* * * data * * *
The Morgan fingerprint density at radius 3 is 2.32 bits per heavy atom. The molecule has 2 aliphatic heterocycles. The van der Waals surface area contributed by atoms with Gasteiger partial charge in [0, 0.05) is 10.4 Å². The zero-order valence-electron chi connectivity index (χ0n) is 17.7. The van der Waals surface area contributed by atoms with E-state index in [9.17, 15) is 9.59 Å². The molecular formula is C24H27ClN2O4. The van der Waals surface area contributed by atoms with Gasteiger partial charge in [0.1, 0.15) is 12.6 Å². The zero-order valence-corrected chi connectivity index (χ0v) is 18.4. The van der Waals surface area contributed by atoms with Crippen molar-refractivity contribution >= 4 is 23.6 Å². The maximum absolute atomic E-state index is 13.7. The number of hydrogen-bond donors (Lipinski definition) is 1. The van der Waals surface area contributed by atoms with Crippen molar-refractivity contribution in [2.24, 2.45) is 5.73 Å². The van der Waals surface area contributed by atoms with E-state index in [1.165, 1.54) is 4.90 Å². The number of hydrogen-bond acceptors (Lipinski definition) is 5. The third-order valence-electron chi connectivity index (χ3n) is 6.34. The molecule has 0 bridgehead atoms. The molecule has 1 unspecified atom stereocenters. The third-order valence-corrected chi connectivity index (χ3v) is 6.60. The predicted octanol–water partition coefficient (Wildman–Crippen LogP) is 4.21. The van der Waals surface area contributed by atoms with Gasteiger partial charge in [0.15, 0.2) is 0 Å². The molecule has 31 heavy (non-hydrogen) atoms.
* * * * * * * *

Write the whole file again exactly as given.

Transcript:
The Morgan fingerprint density at radius 3 is 2.32 bits per heavy atom. The molecule has 2 aliphatic heterocycles. The van der Waals surface area contributed by atoms with Gasteiger partial charge in [0, 0.05) is 10.4 Å². The zero-order valence-electron chi connectivity index (χ0n) is 17.7. The van der Waals surface area contributed by atoms with E-state index in [9.17, 15) is 9.59 Å². The molecular formula is C24H27ClN2O4. The van der Waals surface area contributed by atoms with Gasteiger partial charge in [0.1, 0.15) is 12.6 Å². The zero-order valence-corrected chi connectivity index (χ0v) is 18.4. The van der Waals surface area contributed by atoms with Crippen molar-refractivity contribution >= 4 is 23.6 Å². The maximum absolute atomic E-state index is 13.7. The number of hydrogen-bond donors (Lipinski definition) is 1. The van der Waals surface area contributed by atoms with Crippen molar-refractivity contribution in [2.24, 2.45) is 5.73 Å². The van der Waals surface area contributed by atoms with E-state index in [1.165, 1.54) is 4.90 Å². The number of hydrogen-bond acceptors (Lipinski definition) is 5. The third-order valence-electron chi connectivity index (χ3n) is 6.34. The molecule has 0 bridgehead atoms. The molecule has 1 unspecified atom stereocenters. The third-order valence-corrected chi connectivity index (χ3v) is 6.60. The predicted octanol–water partition coefficient (Wildman–Crippen LogP) is 4.21. The van der Waals surface area contributed by atoms with Gasteiger partial charge in [0.15, 0.2) is 0 Å². The molecule has 31 heavy (non-hydrogen) atoms.